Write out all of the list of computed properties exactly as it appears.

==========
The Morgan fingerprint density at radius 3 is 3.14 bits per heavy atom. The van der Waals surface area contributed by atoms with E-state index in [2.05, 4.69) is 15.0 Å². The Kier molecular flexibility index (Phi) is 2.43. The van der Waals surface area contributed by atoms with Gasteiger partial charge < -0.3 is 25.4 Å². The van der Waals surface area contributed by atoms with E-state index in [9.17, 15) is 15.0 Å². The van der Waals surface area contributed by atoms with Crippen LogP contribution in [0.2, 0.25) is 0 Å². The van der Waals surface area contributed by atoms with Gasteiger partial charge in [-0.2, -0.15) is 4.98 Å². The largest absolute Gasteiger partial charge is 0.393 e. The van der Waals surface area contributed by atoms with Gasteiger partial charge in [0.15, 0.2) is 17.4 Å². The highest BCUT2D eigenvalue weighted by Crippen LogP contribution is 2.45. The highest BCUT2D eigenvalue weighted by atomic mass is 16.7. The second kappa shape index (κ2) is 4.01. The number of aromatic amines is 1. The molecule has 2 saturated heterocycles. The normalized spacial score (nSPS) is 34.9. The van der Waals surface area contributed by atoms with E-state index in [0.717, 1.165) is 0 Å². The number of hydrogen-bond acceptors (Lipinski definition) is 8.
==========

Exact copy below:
The Morgan fingerprint density at radius 3 is 3.14 bits per heavy atom. The van der Waals surface area contributed by atoms with E-state index in [2.05, 4.69) is 15.0 Å². The Kier molecular flexibility index (Phi) is 2.43. The van der Waals surface area contributed by atoms with Gasteiger partial charge < -0.3 is 25.4 Å². The van der Waals surface area contributed by atoms with E-state index in [9.17, 15) is 15.0 Å². The van der Waals surface area contributed by atoms with Crippen LogP contribution in [0.2, 0.25) is 0 Å². The van der Waals surface area contributed by atoms with Gasteiger partial charge in [-0.2, -0.15) is 4.98 Å². The largest absolute Gasteiger partial charge is 0.393 e. The van der Waals surface area contributed by atoms with Gasteiger partial charge in [0.15, 0.2) is 17.4 Å². The highest BCUT2D eigenvalue weighted by Crippen LogP contribution is 2.45. The highest BCUT2D eigenvalue weighted by atomic mass is 16.7. The second kappa shape index (κ2) is 4.01. The number of aromatic amines is 1. The molecule has 2 saturated heterocycles. The normalized spacial score (nSPS) is 34.9. The van der Waals surface area contributed by atoms with E-state index in [0.717, 1.165) is 0 Å². The number of hydrogen-bond acceptors (Lipinski definition) is 8.